Denmark’s Boil have been plying their particular take on prog-metal for the best part of a decade now. “aXiom”, their latest album, will cement their reputation in their homeland with ease, and will probably broaden their audience in new territories as well, as they seem to have honed their schtick pretty effectively with an album that drifts between the atmospheric to melancholic and to out and out rock and back again, often with consummate ease.
If you have spent any of the last decade listening to Tool, A Perfect Circle or Katatonia, then you have more than an idea of what’s in store for you- Boil deliver well crafted prog metal songs and deliver them with a minimum of fuss and maximum of operational efficiency. If that sounds like damning with faint praise then that’s unintentional- what I like about Boil in general and “aXiom” in particular is that, whilst they understand the rules around dynamics and epic sounding musical narratives, none of the songs here outstay their welcome- on the contrary, the album zips along with pace, energy and an undeniable ear for melody within their powerhouse riffing.
Close adherents of prog metal will know that bands can sometimes disappear up their own basslines with overly technical flourishes and obscure time signatures. You will be pleased to hear that you get none of that on “aXiom”- au contraire, there is a strict adherence to the rules of songwriting with bridges, choruses and guitar solos. That’s right: tunes! Who knew?
There is much to like and warm to here- whether it’s the punch in the face immediacy of ‘At the Center of Rage’, the absurdly catchy ‘Moth to a Flame’, or the Tool facsimile that is ‘Sever the Tie’, the band seem to strike a decent balance between rock, metal, prog metal and deliver it without any self-regarding pomposity, a trait that can hamstring many. There’s a hardworking honesty running through the record that is endearing and whilst not all the record captures the imagination or the memory like the aforementioned songs, there’s nothing that massively offends. Having said that, there is one further bit of aural magic. Closing track, the melancholia drenched ‘Almost a Legend’ gives vocalist Jacob Lobner a chance to give his pipes free reign and he does with not inconsiderable passion. It’s a nice sign off point.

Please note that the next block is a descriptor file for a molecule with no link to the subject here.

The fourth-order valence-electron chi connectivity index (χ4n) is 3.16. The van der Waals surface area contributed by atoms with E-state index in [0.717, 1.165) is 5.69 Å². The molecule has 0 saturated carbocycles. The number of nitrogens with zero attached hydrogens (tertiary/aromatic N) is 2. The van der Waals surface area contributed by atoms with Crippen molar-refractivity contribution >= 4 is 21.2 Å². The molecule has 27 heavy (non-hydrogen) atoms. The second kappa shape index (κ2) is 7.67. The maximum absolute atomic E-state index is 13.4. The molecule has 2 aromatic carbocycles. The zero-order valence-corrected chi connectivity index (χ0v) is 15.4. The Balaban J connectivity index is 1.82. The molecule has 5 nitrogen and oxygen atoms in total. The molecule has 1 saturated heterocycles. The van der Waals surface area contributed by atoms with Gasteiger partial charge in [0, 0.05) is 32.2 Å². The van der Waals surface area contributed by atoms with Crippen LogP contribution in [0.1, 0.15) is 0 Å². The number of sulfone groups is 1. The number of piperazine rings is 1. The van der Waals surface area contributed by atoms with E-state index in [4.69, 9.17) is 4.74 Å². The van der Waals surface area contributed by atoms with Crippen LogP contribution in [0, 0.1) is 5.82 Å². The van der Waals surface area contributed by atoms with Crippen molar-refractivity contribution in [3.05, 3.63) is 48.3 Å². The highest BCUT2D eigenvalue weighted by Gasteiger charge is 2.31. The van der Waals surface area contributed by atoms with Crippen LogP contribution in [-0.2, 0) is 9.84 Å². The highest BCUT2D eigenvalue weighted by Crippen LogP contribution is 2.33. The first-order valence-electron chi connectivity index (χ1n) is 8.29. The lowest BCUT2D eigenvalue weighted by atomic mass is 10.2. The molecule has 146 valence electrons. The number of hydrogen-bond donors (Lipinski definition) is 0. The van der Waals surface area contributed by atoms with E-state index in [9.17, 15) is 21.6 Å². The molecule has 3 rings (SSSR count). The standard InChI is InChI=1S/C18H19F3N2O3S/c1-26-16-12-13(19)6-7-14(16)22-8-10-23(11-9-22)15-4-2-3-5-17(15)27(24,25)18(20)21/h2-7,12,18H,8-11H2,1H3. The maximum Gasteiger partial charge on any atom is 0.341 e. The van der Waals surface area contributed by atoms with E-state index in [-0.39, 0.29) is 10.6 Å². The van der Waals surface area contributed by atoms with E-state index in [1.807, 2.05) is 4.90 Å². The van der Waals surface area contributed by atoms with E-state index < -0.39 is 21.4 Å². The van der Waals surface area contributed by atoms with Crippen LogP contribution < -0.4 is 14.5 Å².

Let’s not be disingenuous about this: Boil are not in the same league as Tool or Katatonia but I suspect they know this. Notwithstanding, “aXiom” is a good record made by a band who know exactly what they want to achieve with their art and have pretty much delivered it with “Axiom”. An unexpected and minor triumph, then.